It's just silly. Peter Cunningham, a seasoned PR professional, took $12 milion to establish Education Post and hasn't made a dent. Campbell Brown's $4 million site sits languishing in irrelevance. Jeb Bush once launched four real teachers on a twit-quest to gin up Common Core support, and it ended with neither a bang nor a whimper.
The evidence is strong that a handful of generic social media posts will not stem the tide of Opt Out.
If I were among the parents of the New York Opt Out movement, I'd be insulted that this was all the effort the state was going to make to win me over.
This is just a bland casserole of reheated rhetoric that every opt out parent has already heard a hundred times, with a thin crushed topping of weirdly repeated talking points (New York really really REALLY wants you to know that double the teachers are going to be developing the new tests).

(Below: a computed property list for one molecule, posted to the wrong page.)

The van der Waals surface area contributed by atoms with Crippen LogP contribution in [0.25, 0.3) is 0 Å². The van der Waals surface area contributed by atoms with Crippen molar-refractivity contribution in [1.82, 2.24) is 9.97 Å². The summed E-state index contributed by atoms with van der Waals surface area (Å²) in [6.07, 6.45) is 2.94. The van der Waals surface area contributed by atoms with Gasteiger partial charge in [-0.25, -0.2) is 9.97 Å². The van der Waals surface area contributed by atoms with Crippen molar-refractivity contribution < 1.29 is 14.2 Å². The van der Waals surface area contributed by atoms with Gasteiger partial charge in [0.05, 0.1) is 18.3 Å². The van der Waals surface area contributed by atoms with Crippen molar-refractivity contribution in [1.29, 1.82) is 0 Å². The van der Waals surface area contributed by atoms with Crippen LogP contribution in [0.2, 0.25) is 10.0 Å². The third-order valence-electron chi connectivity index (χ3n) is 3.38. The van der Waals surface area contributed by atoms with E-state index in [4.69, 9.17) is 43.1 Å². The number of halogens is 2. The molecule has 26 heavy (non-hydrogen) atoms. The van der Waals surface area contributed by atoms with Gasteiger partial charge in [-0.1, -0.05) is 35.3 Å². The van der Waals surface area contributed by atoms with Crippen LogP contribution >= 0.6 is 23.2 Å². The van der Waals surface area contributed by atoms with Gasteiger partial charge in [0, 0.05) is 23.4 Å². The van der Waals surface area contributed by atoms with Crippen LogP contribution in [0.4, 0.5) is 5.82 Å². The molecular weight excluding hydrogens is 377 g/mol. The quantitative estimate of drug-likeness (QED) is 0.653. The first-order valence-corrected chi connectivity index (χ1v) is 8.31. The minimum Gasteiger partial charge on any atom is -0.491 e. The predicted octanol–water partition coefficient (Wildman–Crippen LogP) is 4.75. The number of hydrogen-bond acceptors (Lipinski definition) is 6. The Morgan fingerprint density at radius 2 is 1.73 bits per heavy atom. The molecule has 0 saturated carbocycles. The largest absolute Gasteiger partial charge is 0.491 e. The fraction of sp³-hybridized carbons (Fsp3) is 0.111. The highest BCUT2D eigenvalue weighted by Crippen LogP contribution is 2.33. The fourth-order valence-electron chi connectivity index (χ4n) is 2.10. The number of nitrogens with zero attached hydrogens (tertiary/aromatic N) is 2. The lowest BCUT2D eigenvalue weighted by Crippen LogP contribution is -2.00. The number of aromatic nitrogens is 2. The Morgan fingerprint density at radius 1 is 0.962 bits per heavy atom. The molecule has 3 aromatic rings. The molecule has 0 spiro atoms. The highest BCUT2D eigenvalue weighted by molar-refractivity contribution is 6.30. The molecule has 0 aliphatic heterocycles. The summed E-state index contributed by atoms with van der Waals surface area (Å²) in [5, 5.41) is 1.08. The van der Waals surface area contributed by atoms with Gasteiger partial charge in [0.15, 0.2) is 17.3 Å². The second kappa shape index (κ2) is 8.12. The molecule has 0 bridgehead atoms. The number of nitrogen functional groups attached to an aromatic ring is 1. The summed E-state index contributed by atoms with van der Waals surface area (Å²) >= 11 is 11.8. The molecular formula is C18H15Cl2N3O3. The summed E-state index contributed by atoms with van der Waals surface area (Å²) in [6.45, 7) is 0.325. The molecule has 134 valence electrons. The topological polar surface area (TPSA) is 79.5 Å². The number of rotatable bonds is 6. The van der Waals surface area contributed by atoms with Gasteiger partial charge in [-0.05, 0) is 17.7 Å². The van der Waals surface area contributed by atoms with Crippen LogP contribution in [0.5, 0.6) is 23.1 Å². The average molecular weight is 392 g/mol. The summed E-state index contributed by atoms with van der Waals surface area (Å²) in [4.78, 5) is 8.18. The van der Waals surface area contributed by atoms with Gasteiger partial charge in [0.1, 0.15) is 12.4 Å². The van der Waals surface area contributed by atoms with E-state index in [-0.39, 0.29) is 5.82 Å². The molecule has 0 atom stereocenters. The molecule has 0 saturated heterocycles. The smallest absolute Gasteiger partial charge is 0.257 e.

This package of propaganda indicates that either the New York ed department still doesn't understand what the big fuss is about, or they just don't care whether opt out picks up steam or not. I suppose there's an alternative view in which Elia is an evil genius who is seeking to soothe the federal test-meisters while subtly goading the opt out movement to beat the previous years record of refusals. But that seems unlikely. I'm leaning towards the clueless option, that the state really doesn't get that parents really do understand what's going on, and that their rejection of the test is an informed, deliberate, angry decision.
In her video intro, Elia says that in her 45-year history in education, she's found that the more parents understand about the test, the more they comply. I'd respectfully suggest that her 45 years of experience don't offer insights into what's been going on in New York since the new BS Tests landed in 2013. She needs to re-examine her assumption that parents just don't understand. I think New York opt out parents understand pretty well; it's the state education department that just doesn't get it.